After six years of safe and reliable operation, the liquid hydrogen cold source cryostat has been replaced by one with a new advanced design. Conceptually based on our experience with the old cold source and optimized through extensive Monte Carlo simulations, the new source geometry greatly improves the neutron coupling of the source. Key differences between the old and new sources are illustrated in Fig. 1. The most important difference is the addition of 60 liters of D2O within the cryostat chamber, partially surrounding the moderator chamber.
The shape of the new source is essentially an ellipsoidal shell, which is more difficult to fabricate but offers advantages over the spherical shape of the old source. The smaller volume of the ellipsoid allows more D2O to be introduced in the cryostat chamber. The center of the inner ellipsoid is offset, so that the liquid hydrogen shell is 30 mm thick near the source of neutrons, compared with 20 mm in the original source. The inner ellipsoid is evacuated, rather than hydrogen-vapor-filled as was the inner sphere of the old source. The geometry changes and the evacuation enhance the emerging neutron flux by another 15 to 20 %. An overall gain of 70-80% in cold neutron flux has been achieved, with specific gains depending on wavelength, ranging from 40% at 2.4 A to slightly more than 100% for wavelengths greater than 15 A.
The complex geometry of the advanced source posed many engineering challenges. The moderator chamber is surrounded by a vacuum vessel, which is in turn surrounded by a helium containment vessel strong enough to withstand the design basis accidental detonation of liquid hydrogen and solid oxygen. These vessels determine the extent of the D2O volume, surrounding the moderator chamber except for an opening just large enough to fully illuminate the neutron guides. This hour-glass shape created regions of very high mechanical stress, analyzed and eventually mitigated with the aid of finite element analysis (Fig. 2).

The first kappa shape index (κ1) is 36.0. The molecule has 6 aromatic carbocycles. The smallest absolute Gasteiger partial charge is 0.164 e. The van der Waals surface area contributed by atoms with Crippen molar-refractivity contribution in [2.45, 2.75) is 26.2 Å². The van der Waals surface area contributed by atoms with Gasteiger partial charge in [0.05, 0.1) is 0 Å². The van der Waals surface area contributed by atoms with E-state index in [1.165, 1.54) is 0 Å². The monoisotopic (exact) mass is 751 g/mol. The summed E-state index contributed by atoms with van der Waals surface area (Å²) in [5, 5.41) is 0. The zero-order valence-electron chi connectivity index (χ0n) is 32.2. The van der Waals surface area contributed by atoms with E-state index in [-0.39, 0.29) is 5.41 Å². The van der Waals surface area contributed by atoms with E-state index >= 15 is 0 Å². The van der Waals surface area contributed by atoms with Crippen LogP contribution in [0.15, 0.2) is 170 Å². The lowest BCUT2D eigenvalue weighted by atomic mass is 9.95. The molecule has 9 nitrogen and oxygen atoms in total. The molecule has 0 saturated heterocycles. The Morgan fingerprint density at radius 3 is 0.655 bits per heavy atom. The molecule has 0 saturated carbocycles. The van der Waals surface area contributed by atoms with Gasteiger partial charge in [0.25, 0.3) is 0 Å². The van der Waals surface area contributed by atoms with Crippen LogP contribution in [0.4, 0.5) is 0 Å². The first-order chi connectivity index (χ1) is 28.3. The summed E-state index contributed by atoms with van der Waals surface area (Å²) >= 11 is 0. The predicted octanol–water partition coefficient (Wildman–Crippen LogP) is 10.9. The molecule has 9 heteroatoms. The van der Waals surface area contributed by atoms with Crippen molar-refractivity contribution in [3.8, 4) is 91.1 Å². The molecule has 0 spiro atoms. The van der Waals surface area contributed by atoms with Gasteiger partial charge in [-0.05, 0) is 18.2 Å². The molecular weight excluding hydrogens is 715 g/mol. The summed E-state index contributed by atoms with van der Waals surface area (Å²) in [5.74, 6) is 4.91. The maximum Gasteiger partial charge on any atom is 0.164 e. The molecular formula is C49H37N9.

The advanced cold source was placed into operation with the thermal neutron source running on March 6, 2002. Its performance is very close to predictions, to the delight of the designers and NCNR users. The gain factors in neutron flux of the new source relative to the original source were measured on instruments on several neutron guides as a function of neutron wavelength. The results are shown in Fig. 3, together with predicted values obtained with the Los Alamos "Monte Carlo N-Particle" (MCNP) code.